or college. There is no pressure to raise her
right, which is why she chews the furniture,

pees on rugs, barks at strangers who
cross the lawn. She is his responsible soul
broken free. She is the children he couldn’t
come home to made young again.

She is like my mother but never angry,
always devoted. He cooks for his dog—
my father who raised us in restaurants—
and takes her on business trips like

a wife. Sometimes, sitting beside her
in the hair-filled fan he drives to make
her more comfortable, my father’s dog
turns her head to one side as if

thinking and, in this pose, more than
one of us has mistaken her for a person.
We would be jealous if she didn’t make
him so happy—he who never took

more than one trip on his expensive
sailboat, whose Mercedes was wrecked
by a valet. My mother saw him behind
the counter of a now-fallen fast food

restaurant when she was nineteen.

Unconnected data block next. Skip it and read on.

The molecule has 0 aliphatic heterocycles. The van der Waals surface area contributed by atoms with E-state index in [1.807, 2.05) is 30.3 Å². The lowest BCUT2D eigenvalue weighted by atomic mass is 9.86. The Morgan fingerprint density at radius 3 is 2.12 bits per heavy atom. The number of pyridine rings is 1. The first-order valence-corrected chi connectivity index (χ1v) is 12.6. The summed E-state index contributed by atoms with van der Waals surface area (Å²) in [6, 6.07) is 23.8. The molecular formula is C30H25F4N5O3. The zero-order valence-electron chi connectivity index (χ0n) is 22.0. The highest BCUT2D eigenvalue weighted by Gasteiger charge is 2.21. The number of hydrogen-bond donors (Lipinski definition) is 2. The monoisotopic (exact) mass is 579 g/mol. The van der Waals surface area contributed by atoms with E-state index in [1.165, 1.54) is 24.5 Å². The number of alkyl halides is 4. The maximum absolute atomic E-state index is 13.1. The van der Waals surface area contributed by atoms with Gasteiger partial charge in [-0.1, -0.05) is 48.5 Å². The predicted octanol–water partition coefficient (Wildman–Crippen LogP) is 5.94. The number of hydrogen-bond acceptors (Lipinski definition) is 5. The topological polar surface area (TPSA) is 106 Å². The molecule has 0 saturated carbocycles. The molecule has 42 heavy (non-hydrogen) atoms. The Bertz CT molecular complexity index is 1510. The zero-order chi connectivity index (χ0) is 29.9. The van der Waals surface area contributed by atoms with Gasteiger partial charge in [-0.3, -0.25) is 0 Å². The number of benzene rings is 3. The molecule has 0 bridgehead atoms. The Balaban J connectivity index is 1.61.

They kissed beside a river where fish
no longer swim. My father who was
always serious has fallen in love with

a dog. What can I do but be happy for him?

oniomania :: peter pereira

Not so much the desire
for owning things
as the inability to choose
between hunter or emerald
green, to buy
just roses, when there are birds
of paradise, dahlias,
delphinium, and baby’s breath.
At center an emptiness
large as a half-off sale table.
What could be so wrong
with a little indulgence?
To wander the aisles of fresh
new good things knowing
any of them could be hers?
With a closet full of shoes
unworn back home,
she’s looking for love
but it’s not for sale —
so she grabs three of
the next best thing.

notes from the forest :: malinda markham

Cut an animal tongue to turn
the body to gold. Figure burst whole from fruit,
then bent back in. The skin
is fresh, the bruise but a moment
and fine. The man, his hand sunk in the sea,
anchors nothing. One woman at another,
small blade at her eye. These are the stories
we do not want to tell. To swell (a mother),
to retract into fugitive sleep.
Embed a word in a single rib & live
eighty years longer than the rest. Tie cloth